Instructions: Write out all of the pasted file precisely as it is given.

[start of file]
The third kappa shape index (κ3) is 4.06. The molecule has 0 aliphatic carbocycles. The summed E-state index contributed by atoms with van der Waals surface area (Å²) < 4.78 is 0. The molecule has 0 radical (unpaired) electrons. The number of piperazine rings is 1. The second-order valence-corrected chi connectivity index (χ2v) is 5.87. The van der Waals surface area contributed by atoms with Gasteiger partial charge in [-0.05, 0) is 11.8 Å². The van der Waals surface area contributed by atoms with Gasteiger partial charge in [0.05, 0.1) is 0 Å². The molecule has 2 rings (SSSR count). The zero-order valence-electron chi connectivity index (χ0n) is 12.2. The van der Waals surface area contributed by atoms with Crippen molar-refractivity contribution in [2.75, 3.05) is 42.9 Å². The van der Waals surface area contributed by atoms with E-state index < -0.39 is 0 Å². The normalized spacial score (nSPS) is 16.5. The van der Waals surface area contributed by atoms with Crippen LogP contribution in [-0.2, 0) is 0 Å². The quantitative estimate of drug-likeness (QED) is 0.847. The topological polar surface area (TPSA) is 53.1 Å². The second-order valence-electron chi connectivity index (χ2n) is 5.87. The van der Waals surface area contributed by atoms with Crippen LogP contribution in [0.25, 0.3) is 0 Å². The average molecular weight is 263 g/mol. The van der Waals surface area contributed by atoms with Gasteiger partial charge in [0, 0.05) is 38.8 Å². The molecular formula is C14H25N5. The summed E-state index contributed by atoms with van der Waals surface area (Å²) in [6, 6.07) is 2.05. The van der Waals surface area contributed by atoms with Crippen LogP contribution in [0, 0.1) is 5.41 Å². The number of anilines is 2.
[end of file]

The third kappa shape index (κ3) is 4.06. The molecule has 0 aliphatic carbocycles. The summed E-state index contributed by atoms with van der Waals surface area (Å²) < 4.78 is 0. The molecule has 0 radical (unpaired) electrons. The number of piperazine rings is 1. The second-order valence-corrected chi connectivity index (χ2v) is 5.87. The van der Waals surface area contributed by atoms with Gasteiger partial charge in [-0.05, 0) is 11.8 Å². The van der Waals surface area contributed by atoms with Gasteiger partial charge in [0.05, 0.1) is 0 Å². The molecule has 2 rings (SSSR count). The zero-order valence-electron chi connectivity index (χ0n) is 12.2. The van der Waals surface area contributed by atoms with Crippen molar-refractivity contribution in [2.75, 3.05) is 42.9 Å². The van der Waals surface area contributed by atoms with E-state index < -0.39 is 0 Å². The normalized spacial score (nSPS) is 16.5. The van der Waals surface area contributed by atoms with Crippen LogP contribution in [-0.2, 0) is 0 Å². The quantitative estimate of drug-likeness (QED) is 0.847. The topological polar surface area (TPSA) is 53.1 Å². The second-order valence-electron chi connectivity index (χ2n) is 5.87. The van der Waals surface area contributed by atoms with Crippen LogP contribution in [0.25, 0.3) is 0 Å². The average molecular weight is 263 g/mol. The van der Waals surface area contributed by atoms with Gasteiger partial charge in [0, 0.05) is 38.8 Å². The molecular formula is C14H25N5. The summed E-state index contributed by atoms with van der Waals surface area (Å²) in [6, 6.07) is 2.05. The van der Waals surface area contributed by atoms with Crippen LogP contribution in [0, 0.1) is 5.41 Å². The number of anilines is 2.